Pastoral Perspectives

I was sitting in an old church admiring the furnishings when something caught my eye. Beneath the huge stained glass window that dominated the back wall was a large plaque that read: In loving memory of “Ahem”, born 1810 died 1896. From her grandchildren. I left out the family name because it’s not about them; it’s about those birth and death dates.
The person memorialized died over a 100 years ago! That means that her grandchildren were born over a hundred years ago! That’s a very old memory and it got me looking around the sanctuary. Everywhere I looked I saw memorial plaques. Virtually every object in the the church honoured or remembered somebody. Suddenly I felt discouraged. As I sat in that old church looking at all of the old furnishings dedicated to people long past and probably long forgotten by the current parishioners I felt like I was in a monument to the past rather than a place of worship of our living God.
Throughout His life Jesus loved and served and taught Jew and Gentile alike. He did so in ways that upset and disturbed the status quo. He stuck to the truth of God’s laws but made them come alive in practical ways that made a real difference in people’s lives. Jesus didn’t uphold traditions that went against the heart of God’s rules of love and justice. Jesus loved His neighbour as Himself the way that they needed to be loved and not according to tradition or the ancient ways of the priests or the whims of the lawmakers. Jesus is not the Lord of the way we’ve always done things. He is the living Saviour that speaks to us, serves us, loves us and challenges us right where we are.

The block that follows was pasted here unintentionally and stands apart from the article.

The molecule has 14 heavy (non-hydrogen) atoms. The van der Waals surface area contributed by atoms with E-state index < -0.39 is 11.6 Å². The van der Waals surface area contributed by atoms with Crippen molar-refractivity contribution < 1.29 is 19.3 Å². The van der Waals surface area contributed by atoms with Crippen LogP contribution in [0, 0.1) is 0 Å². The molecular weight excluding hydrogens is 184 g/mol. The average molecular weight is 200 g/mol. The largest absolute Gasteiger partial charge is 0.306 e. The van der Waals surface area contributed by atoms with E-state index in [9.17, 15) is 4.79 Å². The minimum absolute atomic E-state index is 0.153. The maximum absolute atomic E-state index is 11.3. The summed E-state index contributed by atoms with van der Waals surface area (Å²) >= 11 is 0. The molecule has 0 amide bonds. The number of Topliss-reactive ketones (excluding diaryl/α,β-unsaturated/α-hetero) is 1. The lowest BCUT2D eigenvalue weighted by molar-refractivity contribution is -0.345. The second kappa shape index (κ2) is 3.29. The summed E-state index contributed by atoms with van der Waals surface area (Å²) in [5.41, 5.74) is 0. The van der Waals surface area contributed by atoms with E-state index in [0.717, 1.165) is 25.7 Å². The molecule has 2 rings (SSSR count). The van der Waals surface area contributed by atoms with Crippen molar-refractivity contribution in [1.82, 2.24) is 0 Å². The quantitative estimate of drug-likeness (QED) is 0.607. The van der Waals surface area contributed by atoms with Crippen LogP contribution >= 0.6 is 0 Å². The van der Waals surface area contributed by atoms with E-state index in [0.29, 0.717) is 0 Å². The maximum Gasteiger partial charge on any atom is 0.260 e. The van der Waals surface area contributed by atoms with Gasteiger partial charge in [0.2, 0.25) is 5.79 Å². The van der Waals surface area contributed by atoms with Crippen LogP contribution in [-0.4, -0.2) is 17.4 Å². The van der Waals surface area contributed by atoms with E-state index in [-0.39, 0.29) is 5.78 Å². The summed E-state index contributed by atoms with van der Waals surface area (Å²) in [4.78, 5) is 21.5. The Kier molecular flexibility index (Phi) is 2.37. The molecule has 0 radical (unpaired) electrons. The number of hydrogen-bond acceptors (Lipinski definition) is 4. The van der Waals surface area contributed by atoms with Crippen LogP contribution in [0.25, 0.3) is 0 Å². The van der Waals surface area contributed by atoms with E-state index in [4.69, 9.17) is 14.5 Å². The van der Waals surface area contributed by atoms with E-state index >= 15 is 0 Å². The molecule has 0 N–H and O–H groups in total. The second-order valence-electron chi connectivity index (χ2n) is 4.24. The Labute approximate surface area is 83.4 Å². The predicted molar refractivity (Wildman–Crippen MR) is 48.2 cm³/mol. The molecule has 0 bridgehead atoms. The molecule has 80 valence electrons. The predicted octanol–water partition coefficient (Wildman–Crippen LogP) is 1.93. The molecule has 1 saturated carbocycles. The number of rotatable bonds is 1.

As Jesus’ followers we are invited to love our neighbour right here, right now. How that love looks depends not on the traditions of the past but on the needs of today. Our churches are not to be monuments memorializing yesterday’s faithful generation but living examples of God’s love for humanity.
As I sat in that old sanctuary looking around at all the old objects, I was discouraged for a moment. But then I noticed the drums and the grand piano. There was a screen and powerpoint projector and suddenly I realized that this place was not a monument to the past but indeed a living, breathing place where God was served and worshipped not according to tradition, but according to the needs of today. It’s important to remember and honour the past, but it’s even more important to love our God and our neighbours according to their needs and as they are, right here, right now.

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